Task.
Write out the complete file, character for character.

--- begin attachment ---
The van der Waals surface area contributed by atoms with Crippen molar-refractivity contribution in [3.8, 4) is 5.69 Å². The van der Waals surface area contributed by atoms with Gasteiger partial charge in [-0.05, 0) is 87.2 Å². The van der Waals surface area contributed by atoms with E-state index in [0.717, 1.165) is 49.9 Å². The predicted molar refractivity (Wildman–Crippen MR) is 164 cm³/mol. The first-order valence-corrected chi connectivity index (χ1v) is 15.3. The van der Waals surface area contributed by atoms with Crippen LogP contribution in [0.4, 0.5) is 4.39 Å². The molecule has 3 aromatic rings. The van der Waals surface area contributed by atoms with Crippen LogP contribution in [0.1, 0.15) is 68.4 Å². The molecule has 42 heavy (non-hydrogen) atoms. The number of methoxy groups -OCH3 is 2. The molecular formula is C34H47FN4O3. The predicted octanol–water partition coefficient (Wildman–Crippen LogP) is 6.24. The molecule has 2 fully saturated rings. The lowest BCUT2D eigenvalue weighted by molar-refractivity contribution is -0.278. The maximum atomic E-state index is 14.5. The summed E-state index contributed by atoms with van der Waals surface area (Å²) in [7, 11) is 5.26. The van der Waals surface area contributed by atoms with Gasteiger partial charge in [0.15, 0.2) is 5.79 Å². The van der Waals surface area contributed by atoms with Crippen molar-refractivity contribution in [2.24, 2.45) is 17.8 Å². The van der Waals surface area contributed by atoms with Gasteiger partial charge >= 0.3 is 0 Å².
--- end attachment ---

The van der Waals surface area contributed by atoms with Crippen molar-refractivity contribution in [3.8, 4) is 5.69 Å². The van der Waals surface area contributed by atoms with Gasteiger partial charge in [-0.05, 0) is 87.2 Å². The van der Waals surface area contributed by atoms with E-state index in [0.717, 1.165) is 49.9 Å². The predicted molar refractivity (Wildman–Crippen MR) is 164 cm³/mol. The first-order valence-corrected chi connectivity index (χ1v) is 15.3. The van der Waals surface area contributed by atoms with Crippen LogP contribution in [0.4, 0.5) is 4.39 Å². The molecule has 3 aromatic rings. The van der Waals surface area contributed by atoms with Crippen LogP contribution in [0.1, 0.15) is 68.4 Å². The molecule has 42 heavy (non-hydrogen) atoms. The number of methoxy groups -OCH3 is 2. The molecular formula is C34H47FN4O3. The predicted octanol–water partition coefficient (Wildman–Crippen LogP) is 6.24. The molecule has 2 fully saturated rings. The lowest BCUT2D eigenvalue weighted by molar-refractivity contribution is -0.278. The maximum atomic E-state index is 14.5. The summed E-state index contributed by atoms with van der Waals surface area (Å²) in [7, 11) is 5.26. The van der Waals surface area contributed by atoms with Gasteiger partial charge in [0.15, 0.2) is 5.79 Å². The van der Waals surface area contributed by atoms with Crippen molar-refractivity contribution in [2.24, 2.45) is 17.8 Å². The van der Waals surface area contributed by atoms with Gasteiger partial charge >= 0.3 is 0 Å².